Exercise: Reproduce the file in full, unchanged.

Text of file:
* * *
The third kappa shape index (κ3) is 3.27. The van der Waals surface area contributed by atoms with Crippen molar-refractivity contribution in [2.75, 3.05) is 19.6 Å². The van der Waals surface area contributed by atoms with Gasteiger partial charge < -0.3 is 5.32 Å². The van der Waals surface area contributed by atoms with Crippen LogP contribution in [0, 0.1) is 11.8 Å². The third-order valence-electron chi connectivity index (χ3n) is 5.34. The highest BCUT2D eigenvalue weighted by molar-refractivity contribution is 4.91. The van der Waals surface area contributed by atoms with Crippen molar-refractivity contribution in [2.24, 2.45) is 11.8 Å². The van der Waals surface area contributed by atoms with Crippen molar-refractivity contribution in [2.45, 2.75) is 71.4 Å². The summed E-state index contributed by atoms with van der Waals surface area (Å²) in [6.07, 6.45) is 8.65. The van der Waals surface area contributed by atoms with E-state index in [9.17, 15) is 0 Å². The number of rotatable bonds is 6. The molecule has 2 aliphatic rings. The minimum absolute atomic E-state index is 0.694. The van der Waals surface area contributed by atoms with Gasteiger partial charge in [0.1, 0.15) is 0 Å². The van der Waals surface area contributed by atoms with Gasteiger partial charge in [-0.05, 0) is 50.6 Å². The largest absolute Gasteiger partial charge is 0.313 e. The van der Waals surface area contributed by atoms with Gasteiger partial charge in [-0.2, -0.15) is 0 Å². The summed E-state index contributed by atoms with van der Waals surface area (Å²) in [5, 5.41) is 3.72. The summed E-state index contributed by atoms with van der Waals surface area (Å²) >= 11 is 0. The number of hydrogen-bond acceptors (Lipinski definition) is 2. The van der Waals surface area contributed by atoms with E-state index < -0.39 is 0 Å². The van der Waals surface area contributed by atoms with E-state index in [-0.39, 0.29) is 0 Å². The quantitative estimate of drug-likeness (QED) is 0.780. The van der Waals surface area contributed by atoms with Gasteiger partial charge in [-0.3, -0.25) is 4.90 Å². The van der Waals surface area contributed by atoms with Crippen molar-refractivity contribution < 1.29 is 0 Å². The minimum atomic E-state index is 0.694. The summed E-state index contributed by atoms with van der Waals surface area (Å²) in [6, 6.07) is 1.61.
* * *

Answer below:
The third kappa shape index (κ3) is 3.27. The van der Waals surface area contributed by atoms with Crippen molar-refractivity contribution in [2.75, 3.05) is 19.6 Å². The van der Waals surface area contributed by atoms with Gasteiger partial charge < -0.3 is 5.32 Å². The van der Waals surface area contributed by atoms with Crippen LogP contribution in [0, 0.1) is 11.8 Å². The third-order valence-electron chi connectivity index (χ3n) is 5.34. The highest BCUT2D eigenvalue weighted by molar-refractivity contribution is 4.91. The van der Waals surface area contributed by atoms with Crippen molar-refractivity contribution in [2.24, 2.45) is 11.8 Å². The van der Waals surface area contributed by atoms with Crippen molar-refractivity contribution in [2.45, 2.75) is 71.4 Å². The summed E-state index contributed by atoms with van der Waals surface area (Å²) in [6.07, 6.45) is 8.65. The van der Waals surface area contributed by atoms with E-state index in [9.17, 15) is 0 Å². The number of rotatable bonds is 6. The molecule has 2 aliphatic rings. The minimum absolute atomic E-state index is 0.694. The van der Waals surface area contributed by atoms with Gasteiger partial charge in [0.1, 0.15) is 0 Å². The van der Waals surface area contributed by atoms with Gasteiger partial charge in [-0.05, 0) is 50.6 Å². The largest absolute Gasteiger partial charge is 0.313 e. The van der Waals surface area contributed by atoms with Gasteiger partial charge in [-0.2, -0.15) is 0 Å². The summed E-state index contributed by atoms with van der Waals surface area (Å²) in [5, 5.41) is 3.72. The summed E-state index contributed by atoms with van der Waals surface area (Å²) >= 11 is 0. The number of hydrogen-bond acceptors (Lipinski definition) is 2. The van der Waals surface area contributed by atoms with E-state index < -0.39 is 0 Å². The van der Waals surface area contributed by atoms with E-state index in [-0.39, 0.29) is 0 Å². The quantitative estimate of drug-likeness (QED) is 0.780. The van der Waals surface area contributed by atoms with Gasteiger partial charge in [-0.3, -0.25) is 4.90 Å². The van der Waals surface area contributed by atoms with Crippen molar-refractivity contribution < 1.29 is 0 Å². The minimum atomic E-state index is 0.694. The summed E-state index contributed by atoms with van der Waals surface area (Å²) in [6, 6.07) is 1.61.